Europe South Asia Asia Pacific Americas Middle East Africa BBC Homepage World Service Education

Front Page



UK Politics







Talking Point
On Air
Low Graphics

Thursday, December 31, 1998 Published at 07:27 GMT


Diane brings 'best Christmas present' home

Diane Blood: A peck on the cheek for Liam

Diane Blood has spoken publicly of her joy at being home for Christmas with her newborn son.

BBC Correspondent John Leyne: The baby who made legal history
Liam Stephen Blood, who was born a month premature by Caesarean section two weeks ago, was allowed home from the Jessop Hospital for Women in Sheffield, South Yorkshire, on Christmas Eve after making rapid progress in an incubator since his birth.

His mother said having her 5lb 13oz son back home in Worksop, Nottinghamshire, for Christmas had come as a surprise but it was the best present she could have had.

[ image: The best Christmas present I could have had]
The best Christmas present I could have had
The 32-year-old who fought a three-year legal battle to conceive a baby with her dead husband's sperm said: "Liam and I had a peaceful Christmas at home together after we were discharged from hospital late on Christmas Eve.

"I didn't know before we saw a paediatrician in the late afternoon of that day that Liam would be well enough to go home. It was the best Christmas present I could have had."

Advertising executive Diane said she had not been able to buy Liam a present for Christmas but the new arrival had been unaffected by the excitements of the day.

She said: "As for Liam, he was unfazed by Christmas but Santa didn't forget him. He had lots of toys from friends and family but I hadn't been able to buy him anything - I just gave him lots of cuddles instead."

Mrs Blood was given permission to use her dead husband's sperm in a European court ruling.

Written consent

Her campaign to have her 30-year-old husband's baby began after he contracted bacterial meningitis and fell into a coma in February 1995.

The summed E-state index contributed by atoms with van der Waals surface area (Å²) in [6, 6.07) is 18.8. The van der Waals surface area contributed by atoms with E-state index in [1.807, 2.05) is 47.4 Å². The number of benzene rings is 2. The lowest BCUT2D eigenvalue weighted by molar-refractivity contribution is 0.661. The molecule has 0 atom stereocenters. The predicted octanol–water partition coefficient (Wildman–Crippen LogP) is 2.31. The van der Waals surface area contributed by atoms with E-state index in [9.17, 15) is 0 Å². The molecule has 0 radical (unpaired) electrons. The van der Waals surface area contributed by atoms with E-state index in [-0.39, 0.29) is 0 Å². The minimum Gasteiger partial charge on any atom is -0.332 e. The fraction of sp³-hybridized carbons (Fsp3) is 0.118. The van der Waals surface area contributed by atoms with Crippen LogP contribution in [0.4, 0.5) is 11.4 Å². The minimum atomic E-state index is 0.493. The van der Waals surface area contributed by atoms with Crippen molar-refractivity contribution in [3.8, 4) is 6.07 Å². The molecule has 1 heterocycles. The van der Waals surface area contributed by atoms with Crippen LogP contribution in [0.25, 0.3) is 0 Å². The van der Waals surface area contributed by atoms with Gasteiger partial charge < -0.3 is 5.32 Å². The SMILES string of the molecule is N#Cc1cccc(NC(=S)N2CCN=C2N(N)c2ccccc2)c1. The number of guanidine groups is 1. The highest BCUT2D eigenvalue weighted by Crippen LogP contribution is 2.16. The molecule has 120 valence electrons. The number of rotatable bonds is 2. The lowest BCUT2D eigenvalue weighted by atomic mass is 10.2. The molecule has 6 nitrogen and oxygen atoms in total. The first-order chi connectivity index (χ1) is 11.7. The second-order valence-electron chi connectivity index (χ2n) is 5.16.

Two sperm samples were put into the care of the Infertility Research Trust.

But after he died, the Human Fertilisation and Embryology Authority (HFEA) refused to allow her to try to conceive, saying a dead man's sperm can only be used if he had given written consent.

The authority also refused her permission to take the samples abroad. Later, she is believed to have been accepted for treatment in Brussels.

In February, 1997, the Court of Appeal overturned a High Court ruling which endorsed the HFEA's decision.

It said the authority was wrong not to take proper account of European law, which gives every EU citizen the right to receive medical services in another member state unless there are overriding public policy reasons against it.

Advanced options | Search tips

Back to top | BBC News Home | BBC Homepage | ©

Health Contents

Background Briefings
Medical notes

Relevant Stories

14 Dec 98 | Health
'Stephen would be very proud to be a father'

14 Dec 98 | Health
Blood baby 'doing well'

11 Dec 98 | Health
Woman has dead husband's baby

Internet Links

Human Fertlisation and Embryology Authority

The BBC is not responsible for the content of external internet sites.

In this section

Disability in depth

Spotlight: Bristol inquiry

Antibiotics: A fading wonder

Mental health: An overview

Alternative medicine: A growth industry

The meningitis files

Long-term care: A special report

Aids up close

From cradle to grave

NHS reforms: A guide

NHS Performance 1999

From Special Report
NHS in crisis: Special report

British Medical Association conference '99

Royal College of Nursing conference '99